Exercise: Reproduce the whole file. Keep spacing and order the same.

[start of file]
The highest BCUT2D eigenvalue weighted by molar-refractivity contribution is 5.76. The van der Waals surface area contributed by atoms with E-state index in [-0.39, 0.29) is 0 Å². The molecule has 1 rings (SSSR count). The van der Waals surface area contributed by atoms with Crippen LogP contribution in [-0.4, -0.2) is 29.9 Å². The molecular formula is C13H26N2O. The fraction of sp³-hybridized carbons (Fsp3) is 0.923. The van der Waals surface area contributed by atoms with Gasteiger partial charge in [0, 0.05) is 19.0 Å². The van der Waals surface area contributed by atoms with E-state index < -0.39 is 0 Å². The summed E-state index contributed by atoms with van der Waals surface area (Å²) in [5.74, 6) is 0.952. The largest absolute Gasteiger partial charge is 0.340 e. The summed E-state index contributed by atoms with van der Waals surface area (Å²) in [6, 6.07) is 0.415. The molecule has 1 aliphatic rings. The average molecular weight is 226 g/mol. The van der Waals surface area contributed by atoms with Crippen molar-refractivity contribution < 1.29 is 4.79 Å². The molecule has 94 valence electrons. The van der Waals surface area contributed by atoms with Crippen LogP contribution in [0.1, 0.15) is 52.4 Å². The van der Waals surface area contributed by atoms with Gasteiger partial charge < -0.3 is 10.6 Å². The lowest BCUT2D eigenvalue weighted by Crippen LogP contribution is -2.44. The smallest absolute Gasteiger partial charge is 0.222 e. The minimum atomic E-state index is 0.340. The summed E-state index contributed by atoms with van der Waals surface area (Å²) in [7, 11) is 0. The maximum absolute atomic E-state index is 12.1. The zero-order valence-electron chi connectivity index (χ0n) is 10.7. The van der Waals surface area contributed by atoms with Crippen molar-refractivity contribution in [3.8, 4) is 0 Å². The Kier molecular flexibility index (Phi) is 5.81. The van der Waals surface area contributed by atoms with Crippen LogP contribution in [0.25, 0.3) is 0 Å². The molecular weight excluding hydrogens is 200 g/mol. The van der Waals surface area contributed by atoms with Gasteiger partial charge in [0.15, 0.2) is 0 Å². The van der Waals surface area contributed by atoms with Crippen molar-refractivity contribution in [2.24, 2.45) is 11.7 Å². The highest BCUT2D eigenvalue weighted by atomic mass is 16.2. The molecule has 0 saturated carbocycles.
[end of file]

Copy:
The highest BCUT2D eigenvalue weighted by molar-refractivity contribution is 5.76. The van der Waals surface area contributed by atoms with E-state index in [-0.39, 0.29) is 0 Å². The molecule has 1 rings (SSSR count). The van der Waals surface area contributed by atoms with Crippen LogP contribution in [-0.4, -0.2) is 29.9 Å². The molecular formula is C13H26N2O. The fraction of sp³-hybridized carbons (Fsp3) is 0.923. The van der Waals surface area contributed by atoms with Gasteiger partial charge in [0, 0.05) is 19.0 Å². The van der Waals surface area contributed by atoms with E-state index < -0.39 is 0 Å². The summed E-state index contributed by atoms with van der Waals surface area (Å²) in [5.74, 6) is 0.952. The largest absolute Gasteiger partial charge is 0.340 e. The summed E-state index contributed by atoms with van der Waals surface area (Å²) in [6, 6.07) is 0.415. The molecule has 1 aliphatic rings. The average molecular weight is 226 g/mol. The van der Waals surface area contributed by atoms with Crippen molar-refractivity contribution < 1.29 is 4.79 Å². The molecule has 94 valence electrons. The van der Waals surface area contributed by atoms with Crippen LogP contribution in [0.1, 0.15) is 52.4 Å². The van der Waals surface area contributed by atoms with Gasteiger partial charge < -0.3 is 10.6 Å². The lowest BCUT2D eigenvalue weighted by Crippen LogP contribution is -2.44. The smallest absolute Gasteiger partial charge is 0.222 e. The minimum atomic E-state index is 0.340. The summed E-state index contributed by atoms with van der Waals surface area (Å²) in [7, 11) is 0. The maximum absolute atomic E-state index is 12.1. The zero-order valence-electron chi connectivity index (χ0n) is 10.7. The van der Waals surface area contributed by atoms with Crippen molar-refractivity contribution in [3.8, 4) is 0 Å². The Kier molecular flexibility index (Phi) is 5.81. The van der Waals surface area contributed by atoms with Crippen LogP contribution in [0.25, 0.3) is 0 Å². The molecular weight excluding hydrogens is 200 g/mol. The van der Waals surface area contributed by atoms with Gasteiger partial charge in [0.15, 0.2) is 0 Å². The van der Waals surface area contributed by atoms with Crippen molar-refractivity contribution in [2.24, 2.45) is 11.7 Å². The highest BCUT2D eigenvalue weighted by atomic mass is 16.2. The molecule has 0 saturated carbocycles.